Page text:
Wellesley Centers for Women Study Shows Planned Parenthood Program Can Change Sexual Behavior in Young Teens
A new study from the Wellesley Centers for Women (WCW) has added strong evidence to the argument that, by talking early and talking often about sex, parents can make a real difference in their teen’s lives.
The multi-year study led by WCW Senior Research Scientists Sumru Erkut and Jennifer Grossman was conducted in partnership with Planned Parenthood. The researchers reviewed Planned Parenthood’s Get Real program, which is targeted toward middle school students, and found that the program is effective in changing sexual behavior among its target audience.
“A large body of research shows that teens who have sex at an early age are more likely to have poor education and health outcomes than teens who delay sex until they’re older, such as dropping out of school, getting an STI, or having an unintended pregnancy,” says Grossman. “Research tells us that it is important for teens to learn about sexual issues before they have sex. Middle school sex education programs can address this issue, but few have shown effectiveness in delaying sex for boys and girls.”
According to the project website, Get Real delivers medically accurate, age-appropriate information and emphasizes healthy relationship skills and family involvement through classroom lessons and corresponding take-home activities. The lessons and assignments are designed to start dialogue between the student and their parents or caregivers.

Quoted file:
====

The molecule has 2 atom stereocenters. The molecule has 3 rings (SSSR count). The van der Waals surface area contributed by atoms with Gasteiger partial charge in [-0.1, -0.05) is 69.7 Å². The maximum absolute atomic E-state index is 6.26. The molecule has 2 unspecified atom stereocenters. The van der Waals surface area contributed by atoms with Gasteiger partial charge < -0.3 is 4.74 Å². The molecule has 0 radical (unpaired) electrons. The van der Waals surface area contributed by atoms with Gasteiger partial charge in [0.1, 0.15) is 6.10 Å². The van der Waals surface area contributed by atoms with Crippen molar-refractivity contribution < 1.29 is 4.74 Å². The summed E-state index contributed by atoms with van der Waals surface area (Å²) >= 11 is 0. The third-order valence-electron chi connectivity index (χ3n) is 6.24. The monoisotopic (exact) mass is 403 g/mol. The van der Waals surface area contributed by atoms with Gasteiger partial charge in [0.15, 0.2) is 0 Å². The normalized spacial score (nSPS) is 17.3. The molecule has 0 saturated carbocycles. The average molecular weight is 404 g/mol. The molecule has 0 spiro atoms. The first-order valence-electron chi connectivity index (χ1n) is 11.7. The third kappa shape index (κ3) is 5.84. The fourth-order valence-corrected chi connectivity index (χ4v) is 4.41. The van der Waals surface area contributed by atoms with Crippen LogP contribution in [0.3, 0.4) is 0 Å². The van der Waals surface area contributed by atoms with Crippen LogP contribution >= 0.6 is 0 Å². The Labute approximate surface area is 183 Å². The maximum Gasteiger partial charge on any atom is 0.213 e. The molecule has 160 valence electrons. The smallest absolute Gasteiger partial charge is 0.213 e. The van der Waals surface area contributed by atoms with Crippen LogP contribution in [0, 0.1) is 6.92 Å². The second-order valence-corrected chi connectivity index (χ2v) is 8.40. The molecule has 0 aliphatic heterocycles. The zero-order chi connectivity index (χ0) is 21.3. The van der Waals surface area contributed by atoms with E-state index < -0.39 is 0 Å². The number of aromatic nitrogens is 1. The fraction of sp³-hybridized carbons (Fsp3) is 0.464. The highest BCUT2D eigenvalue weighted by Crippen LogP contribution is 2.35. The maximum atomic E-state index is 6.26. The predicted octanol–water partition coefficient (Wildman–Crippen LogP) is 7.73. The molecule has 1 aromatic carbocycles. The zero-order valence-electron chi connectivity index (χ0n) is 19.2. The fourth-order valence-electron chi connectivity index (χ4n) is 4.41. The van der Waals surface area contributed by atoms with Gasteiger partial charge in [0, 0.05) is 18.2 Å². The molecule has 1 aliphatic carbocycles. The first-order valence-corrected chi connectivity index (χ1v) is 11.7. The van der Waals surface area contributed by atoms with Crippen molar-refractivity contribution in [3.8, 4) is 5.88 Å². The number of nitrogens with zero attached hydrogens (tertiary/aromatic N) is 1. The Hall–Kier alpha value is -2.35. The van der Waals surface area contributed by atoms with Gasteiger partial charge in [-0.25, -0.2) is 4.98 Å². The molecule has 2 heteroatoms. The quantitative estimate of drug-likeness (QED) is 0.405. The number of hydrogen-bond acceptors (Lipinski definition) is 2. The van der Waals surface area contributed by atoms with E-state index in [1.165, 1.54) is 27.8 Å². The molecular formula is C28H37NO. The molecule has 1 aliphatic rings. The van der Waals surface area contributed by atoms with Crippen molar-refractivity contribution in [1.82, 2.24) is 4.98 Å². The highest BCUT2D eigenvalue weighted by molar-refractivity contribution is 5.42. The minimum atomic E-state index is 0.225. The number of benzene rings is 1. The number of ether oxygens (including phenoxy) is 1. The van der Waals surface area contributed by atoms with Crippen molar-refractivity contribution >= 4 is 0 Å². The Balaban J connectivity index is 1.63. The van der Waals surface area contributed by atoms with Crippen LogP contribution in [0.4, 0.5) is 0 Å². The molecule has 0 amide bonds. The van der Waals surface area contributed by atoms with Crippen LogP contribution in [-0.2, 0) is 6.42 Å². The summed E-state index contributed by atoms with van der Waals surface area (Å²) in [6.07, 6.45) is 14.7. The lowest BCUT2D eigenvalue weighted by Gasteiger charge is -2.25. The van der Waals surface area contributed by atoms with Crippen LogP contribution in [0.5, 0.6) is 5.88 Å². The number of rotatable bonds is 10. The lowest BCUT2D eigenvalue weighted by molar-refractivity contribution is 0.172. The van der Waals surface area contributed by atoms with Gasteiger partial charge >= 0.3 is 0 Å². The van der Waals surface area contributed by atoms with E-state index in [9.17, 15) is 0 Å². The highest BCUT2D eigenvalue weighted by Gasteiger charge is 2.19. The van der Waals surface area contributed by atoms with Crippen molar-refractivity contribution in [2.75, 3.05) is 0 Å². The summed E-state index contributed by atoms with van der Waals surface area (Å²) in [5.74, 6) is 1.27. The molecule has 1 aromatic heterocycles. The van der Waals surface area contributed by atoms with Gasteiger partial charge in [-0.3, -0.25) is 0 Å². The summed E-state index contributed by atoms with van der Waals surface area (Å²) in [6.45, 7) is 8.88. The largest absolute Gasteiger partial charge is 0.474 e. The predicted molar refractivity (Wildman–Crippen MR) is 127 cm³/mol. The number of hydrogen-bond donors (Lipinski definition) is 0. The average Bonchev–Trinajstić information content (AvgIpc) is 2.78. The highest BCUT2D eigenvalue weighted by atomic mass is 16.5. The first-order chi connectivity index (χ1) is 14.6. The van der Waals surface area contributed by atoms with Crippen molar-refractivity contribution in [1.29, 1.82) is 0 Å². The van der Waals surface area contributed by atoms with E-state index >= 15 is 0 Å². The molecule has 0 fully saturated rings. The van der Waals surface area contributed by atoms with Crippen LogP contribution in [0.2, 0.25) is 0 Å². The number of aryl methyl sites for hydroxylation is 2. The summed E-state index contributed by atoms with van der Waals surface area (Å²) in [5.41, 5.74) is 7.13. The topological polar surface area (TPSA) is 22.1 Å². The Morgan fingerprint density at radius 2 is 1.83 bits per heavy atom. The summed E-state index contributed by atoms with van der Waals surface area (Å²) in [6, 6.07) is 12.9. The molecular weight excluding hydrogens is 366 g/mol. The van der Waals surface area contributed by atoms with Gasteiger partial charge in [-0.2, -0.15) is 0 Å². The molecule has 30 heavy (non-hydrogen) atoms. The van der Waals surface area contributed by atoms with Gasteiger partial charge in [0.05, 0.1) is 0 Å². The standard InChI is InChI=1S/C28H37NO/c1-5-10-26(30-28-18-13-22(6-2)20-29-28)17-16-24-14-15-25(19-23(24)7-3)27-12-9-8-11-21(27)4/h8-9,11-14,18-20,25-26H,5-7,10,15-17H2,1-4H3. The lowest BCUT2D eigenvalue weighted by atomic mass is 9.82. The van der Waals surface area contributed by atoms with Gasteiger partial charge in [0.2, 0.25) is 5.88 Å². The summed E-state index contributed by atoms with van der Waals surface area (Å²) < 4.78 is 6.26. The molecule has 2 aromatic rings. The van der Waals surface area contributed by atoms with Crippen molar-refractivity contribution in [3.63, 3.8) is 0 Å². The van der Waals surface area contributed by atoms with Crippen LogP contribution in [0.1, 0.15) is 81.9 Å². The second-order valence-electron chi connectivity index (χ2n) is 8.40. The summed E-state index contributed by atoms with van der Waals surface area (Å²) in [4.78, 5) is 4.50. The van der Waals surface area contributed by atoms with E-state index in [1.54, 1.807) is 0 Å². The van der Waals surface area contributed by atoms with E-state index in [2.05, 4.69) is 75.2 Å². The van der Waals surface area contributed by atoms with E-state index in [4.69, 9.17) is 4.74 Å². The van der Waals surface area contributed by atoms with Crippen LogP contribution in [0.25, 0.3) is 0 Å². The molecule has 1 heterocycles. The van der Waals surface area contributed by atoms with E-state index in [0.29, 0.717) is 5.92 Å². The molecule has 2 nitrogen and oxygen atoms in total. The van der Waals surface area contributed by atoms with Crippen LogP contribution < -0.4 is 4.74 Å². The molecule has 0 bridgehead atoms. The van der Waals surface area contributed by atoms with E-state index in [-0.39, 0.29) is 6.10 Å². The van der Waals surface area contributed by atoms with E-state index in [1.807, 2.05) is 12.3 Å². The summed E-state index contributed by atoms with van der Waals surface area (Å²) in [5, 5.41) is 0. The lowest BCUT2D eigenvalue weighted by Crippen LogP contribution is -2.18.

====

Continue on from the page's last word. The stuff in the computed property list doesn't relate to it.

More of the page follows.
The WCW study included 24 schools in the Boston area and more than 2,000 students, and spanned a three-year period. The researchers randomly assigned half of the participating schools to the intervention group and half to a comparison group. Schools in the intervention group received the Get Real curriculum in sixth, seventh, and eighth grade.
The researchers found that Get Real is one of only a few middle school programs that reduces risky sexual behavior for both boys and girls; 16 percent fewer boys and 15 percent fewer girls had sex compared to their peers who did not take part in Get Real. Family involvement through the program showed an added effect for boys in particular.
“To understand this finding, we can look to research on how parents talk with their daughters and sons about sex—parents tend to talk earlier and more frequently with their daughters than their sons,” Grossman said. “It may be that the sixth-grade family activities encouraged parents to begin discussing sexual issues with their sons earlier and more often than they would have otherwise, which could be the critical factor for delaying sex.”
The study findings, according to Leslie Kantor, vice president of education at Planned Parenthood Federation of America, “add to a growing body of evidence that family communication is critical to young people's decision-making and health, and that it's important that communication begins before a teen becomes sexually active and continues throughout adolescence.”
Get Real is currently taught in 150 schools in Massachusetts, New York, Rhode Island, and Texas. Planned Parenthood representatives, here quoted by Time Magazine, said they hope the program’s success can be replicated on a larger national scale.
Read the study, "Protective Effects of Middle School Comprehensive Sex Education With Family Involvement," in the Journal of School Health.